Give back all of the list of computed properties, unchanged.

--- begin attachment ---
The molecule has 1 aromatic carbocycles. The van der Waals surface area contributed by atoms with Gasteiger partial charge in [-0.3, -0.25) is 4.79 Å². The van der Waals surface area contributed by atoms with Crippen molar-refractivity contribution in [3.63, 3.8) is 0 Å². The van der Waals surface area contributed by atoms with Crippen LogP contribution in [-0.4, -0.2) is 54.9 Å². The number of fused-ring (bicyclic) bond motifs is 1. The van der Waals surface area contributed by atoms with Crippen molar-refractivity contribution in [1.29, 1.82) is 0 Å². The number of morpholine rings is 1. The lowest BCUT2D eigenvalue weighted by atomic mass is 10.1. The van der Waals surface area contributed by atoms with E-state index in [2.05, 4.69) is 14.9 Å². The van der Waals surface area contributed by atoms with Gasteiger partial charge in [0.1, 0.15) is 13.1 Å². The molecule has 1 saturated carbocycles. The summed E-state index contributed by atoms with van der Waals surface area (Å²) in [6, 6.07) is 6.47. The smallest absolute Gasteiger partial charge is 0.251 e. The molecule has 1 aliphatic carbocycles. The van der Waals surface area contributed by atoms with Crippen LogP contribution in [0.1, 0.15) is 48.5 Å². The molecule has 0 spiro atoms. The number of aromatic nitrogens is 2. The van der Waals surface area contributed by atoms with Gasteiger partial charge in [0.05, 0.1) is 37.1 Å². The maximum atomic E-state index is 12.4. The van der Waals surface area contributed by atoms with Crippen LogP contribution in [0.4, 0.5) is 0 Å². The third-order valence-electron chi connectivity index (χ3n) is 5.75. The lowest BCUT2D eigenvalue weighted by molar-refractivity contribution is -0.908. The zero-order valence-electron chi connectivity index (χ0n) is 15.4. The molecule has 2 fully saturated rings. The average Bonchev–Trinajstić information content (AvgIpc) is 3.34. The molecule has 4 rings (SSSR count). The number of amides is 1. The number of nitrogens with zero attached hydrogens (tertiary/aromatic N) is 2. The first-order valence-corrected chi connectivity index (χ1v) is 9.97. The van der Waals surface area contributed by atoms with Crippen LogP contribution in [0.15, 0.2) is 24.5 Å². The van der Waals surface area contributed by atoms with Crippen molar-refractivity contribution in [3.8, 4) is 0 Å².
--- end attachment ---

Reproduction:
The molecule has 1 aromatic carbocycles. The van der Waals surface area contributed by atoms with Gasteiger partial charge in [-0.3, -0.25) is 4.79 Å². The van der Waals surface area contributed by atoms with Crippen molar-refractivity contribution in [3.63, 3.8) is 0 Å². The van der Waals surface area contributed by atoms with Crippen LogP contribution in [-0.4, -0.2) is 54.9 Å². The number of fused-ring (bicyclic) bond motifs is 1. The van der Waals surface area contributed by atoms with Crippen molar-refractivity contribution in [1.29, 1.82) is 0 Å². The number of morpholine rings is 1. The lowest BCUT2D eigenvalue weighted by atomic mass is 10.1. The van der Waals surface area contributed by atoms with E-state index in [2.05, 4.69) is 14.9 Å². The van der Waals surface area contributed by atoms with Gasteiger partial charge in [0.1, 0.15) is 13.1 Å². The molecule has 1 saturated carbocycles. The summed E-state index contributed by atoms with van der Waals surface area (Å²) in [6, 6.07) is 6.47. The smallest absolute Gasteiger partial charge is 0.251 e. The molecule has 1 aliphatic carbocycles. The van der Waals surface area contributed by atoms with Crippen LogP contribution in [0.1, 0.15) is 48.5 Å². The molecule has 0 spiro atoms. The number of aromatic nitrogens is 2. The van der Waals surface area contributed by atoms with Gasteiger partial charge in [0.05, 0.1) is 37.1 Å². The maximum atomic E-state index is 12.4. The van der Waals surface area contributed by atoms with Crippen LogP contribution in [0.4, 0.5) is 0 Å². The third-order valence-electron chi connectivity index (χ3n) is 5.75. The lowest BCUT2D eigenvalue weighted by molar-refractivity contribution is -0.908. The zero-order valence-electron chi connectivity index (χ0n) is 15.4. The molecule has 2 fully saturated rings. The average Bonchev–Trinajstić information content (AvgIpc) is 3.34. The molecule has 4 rings (SSSR count). The number of amides is 1. The number of nitrogens with zero attached hydrogens (tertiary/aromatic N) is 2. The first-order valence-corrected chi connectivity index (χ1v) is 9.97. The van der Waals surface area contributed by atoms with Crippen LogP contribution in [0.15, 0.2) is 24.5 Å². The van der Waals surface area contributed by atoms with Crippen molar-refractivity contribution in [3.8, 4) is 0 Å².